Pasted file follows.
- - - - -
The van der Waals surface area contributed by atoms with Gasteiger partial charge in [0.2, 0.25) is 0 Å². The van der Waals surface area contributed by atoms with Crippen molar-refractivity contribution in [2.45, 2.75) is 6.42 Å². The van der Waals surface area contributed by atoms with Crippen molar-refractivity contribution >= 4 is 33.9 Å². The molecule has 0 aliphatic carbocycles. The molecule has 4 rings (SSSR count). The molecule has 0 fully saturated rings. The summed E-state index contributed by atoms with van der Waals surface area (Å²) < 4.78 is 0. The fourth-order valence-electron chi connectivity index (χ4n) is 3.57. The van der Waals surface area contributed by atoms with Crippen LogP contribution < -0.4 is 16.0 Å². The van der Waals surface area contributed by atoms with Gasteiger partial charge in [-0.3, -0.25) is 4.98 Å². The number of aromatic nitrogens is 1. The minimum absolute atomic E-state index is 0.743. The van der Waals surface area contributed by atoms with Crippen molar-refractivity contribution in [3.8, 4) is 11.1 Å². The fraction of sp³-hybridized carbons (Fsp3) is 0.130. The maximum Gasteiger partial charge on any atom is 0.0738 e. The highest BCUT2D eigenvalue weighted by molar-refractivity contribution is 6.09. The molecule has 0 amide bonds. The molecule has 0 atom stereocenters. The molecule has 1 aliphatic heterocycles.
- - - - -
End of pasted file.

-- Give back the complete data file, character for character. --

The van der Waals surface area contributed by atoms with Gasteiger partial charge in [0.2, 0.25) is 0 Å². The van der Waals surface area contributed by atoms with Crippen molar-refractivity contribution in [2.45, 2.75) is 6.42 Å². The van der Waals surface area contributed by atoms with Crippen molar-refractivity contribution >= 4 is 33.9 Å². The molecule has 0 aliphatic carbocycles. The molecule has 4 rings (SSSR count). The molecule has 0 fully saturated rings. The summed E-state index contributed by atoms with van der Waals surface area (Å²) < 4.78 is 0. The fourth-order valence-electron chi connectivity index (χ4n) is 3.57. The van der Waals surface area contributed by atoms with Crippen LogP contribution < -0.4 is 16.0 Å². The van der Waals surface area contributed by atoms with Gasteiger partial charge in [-0.3, -0.25) is 4.98 Å². The number of aromatic nitrogens is 1. The minimum absolute atomic E-state index is 0.743. The van der Waals surface area contributed by atoms with Crippen molar-refractivity contribution in [3.8, 4) is 11.1 Å². The fraction of sp³-hybridized carbons (Fsp3) is 0.130. The maximum Gasteiger partial charge on any atom is 0.0738 e. The highest BCUT2D eigenvalue weighted by molar-refractivity contribution is 6.09. The molecule has 0 amide bonds. The molecule has 0 atom stereocenters. The molecule has 1 aliphatic heterocycles.